The brand did not publicly address Nikki’s behavior (to my knowledge), but more competent employees than the angry Yugoslavian bunny started defending the business. They took pride in their work and were thankful for a job in this economy. That was enough to calm to the flames. Monitor your brand and jump into the conversation before it escalates.

Put Your Best Face Forward. Nikki Mallon used to have a Twitter account. That’s gone now and with good reason. Whether she actually is or not, Nikki was the villain of this situation and she proved repeatedly that she did not have empathy or respect for her employees. She should never have been its voice nor gone on public television with that attitude. Separating her from the business was necessary.

It may take years to recover from the damage done by her reputation, but there are dozens of good employees that work with Brownes & Co. who can salvage the business by simply doing good work and communicating effectively with their customers. Find that special person within your business who can effectively communicate your brand and then let them shine. Thanks for making us look awesome, Lisa!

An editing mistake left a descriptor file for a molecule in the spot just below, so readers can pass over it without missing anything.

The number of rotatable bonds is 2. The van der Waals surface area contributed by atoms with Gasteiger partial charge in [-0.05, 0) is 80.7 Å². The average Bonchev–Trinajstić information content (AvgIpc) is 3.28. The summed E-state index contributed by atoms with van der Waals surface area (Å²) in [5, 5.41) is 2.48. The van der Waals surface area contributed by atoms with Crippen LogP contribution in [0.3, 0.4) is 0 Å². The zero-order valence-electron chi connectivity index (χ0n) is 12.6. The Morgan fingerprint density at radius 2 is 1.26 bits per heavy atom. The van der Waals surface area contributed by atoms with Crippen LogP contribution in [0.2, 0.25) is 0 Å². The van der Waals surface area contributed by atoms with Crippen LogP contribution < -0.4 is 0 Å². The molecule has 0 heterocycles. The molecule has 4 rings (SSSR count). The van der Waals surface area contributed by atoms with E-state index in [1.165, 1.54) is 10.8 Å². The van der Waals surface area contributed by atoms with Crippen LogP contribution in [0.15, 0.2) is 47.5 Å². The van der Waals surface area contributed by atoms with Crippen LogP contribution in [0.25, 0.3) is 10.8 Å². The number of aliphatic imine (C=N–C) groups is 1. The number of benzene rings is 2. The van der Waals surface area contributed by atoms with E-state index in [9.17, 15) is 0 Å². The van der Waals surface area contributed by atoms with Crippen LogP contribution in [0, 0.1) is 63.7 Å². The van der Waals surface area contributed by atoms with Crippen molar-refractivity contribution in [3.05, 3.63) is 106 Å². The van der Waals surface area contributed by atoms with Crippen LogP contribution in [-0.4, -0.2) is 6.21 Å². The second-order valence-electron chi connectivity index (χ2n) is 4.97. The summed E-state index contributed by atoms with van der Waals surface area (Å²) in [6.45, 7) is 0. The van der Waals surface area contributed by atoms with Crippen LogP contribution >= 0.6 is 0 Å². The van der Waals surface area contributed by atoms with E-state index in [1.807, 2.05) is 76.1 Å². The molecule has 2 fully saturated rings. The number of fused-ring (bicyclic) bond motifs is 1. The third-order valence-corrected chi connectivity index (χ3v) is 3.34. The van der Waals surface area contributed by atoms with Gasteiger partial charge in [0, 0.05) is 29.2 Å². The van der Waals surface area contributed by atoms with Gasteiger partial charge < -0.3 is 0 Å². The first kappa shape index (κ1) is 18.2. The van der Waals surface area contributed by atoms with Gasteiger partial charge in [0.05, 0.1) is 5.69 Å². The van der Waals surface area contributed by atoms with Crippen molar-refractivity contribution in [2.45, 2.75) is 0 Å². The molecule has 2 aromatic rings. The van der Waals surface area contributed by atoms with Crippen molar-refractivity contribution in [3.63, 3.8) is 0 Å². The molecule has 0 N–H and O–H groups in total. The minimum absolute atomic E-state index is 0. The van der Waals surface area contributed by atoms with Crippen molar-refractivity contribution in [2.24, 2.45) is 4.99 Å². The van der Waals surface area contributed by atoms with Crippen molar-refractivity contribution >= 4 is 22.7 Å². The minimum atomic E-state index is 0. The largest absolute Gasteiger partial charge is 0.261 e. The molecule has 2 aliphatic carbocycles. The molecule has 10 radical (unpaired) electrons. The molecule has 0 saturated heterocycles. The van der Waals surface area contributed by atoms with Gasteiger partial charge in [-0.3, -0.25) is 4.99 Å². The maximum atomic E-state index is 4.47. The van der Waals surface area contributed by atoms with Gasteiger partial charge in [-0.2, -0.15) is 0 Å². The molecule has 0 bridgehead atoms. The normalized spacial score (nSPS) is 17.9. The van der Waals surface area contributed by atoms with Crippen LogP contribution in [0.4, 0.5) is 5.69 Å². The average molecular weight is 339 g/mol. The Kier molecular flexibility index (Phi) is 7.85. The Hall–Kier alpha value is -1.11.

You control your properties. Brownes & Co. already owned their Facebook page and Twitter account. You could argue that owning those social profiles invited a social reaction, but I assure you they would have gotten the reaction regardless. Having already established social profiles made it easier for them to bounce back and control their brand in the long run.

Register your domain and username, optimize your social profiles and learn how to effectively manage comments and privacy settings. If you need help with the basics, the reputation management guide is a great place to start.

You do not control review sites. No matter how badly you want a review removed, it is unlikely to happen unless that review breaks the Web site’s guidelines. In the Brownes & Co. situation, users broke several Yelp guidelines (not having first hand experience, not being relevant and personal attacks), so many of those were removed. Unfortunately, if those users had actually visited the shop there would be no recourse for removal. In those situations, you need to know how to respond to complaints, as well as, how to respond to positive reviews and when to respond publicly.

Brownes & Co. learned from their experience. Regardless of the search results, their doors are still open, which is a victory in itself!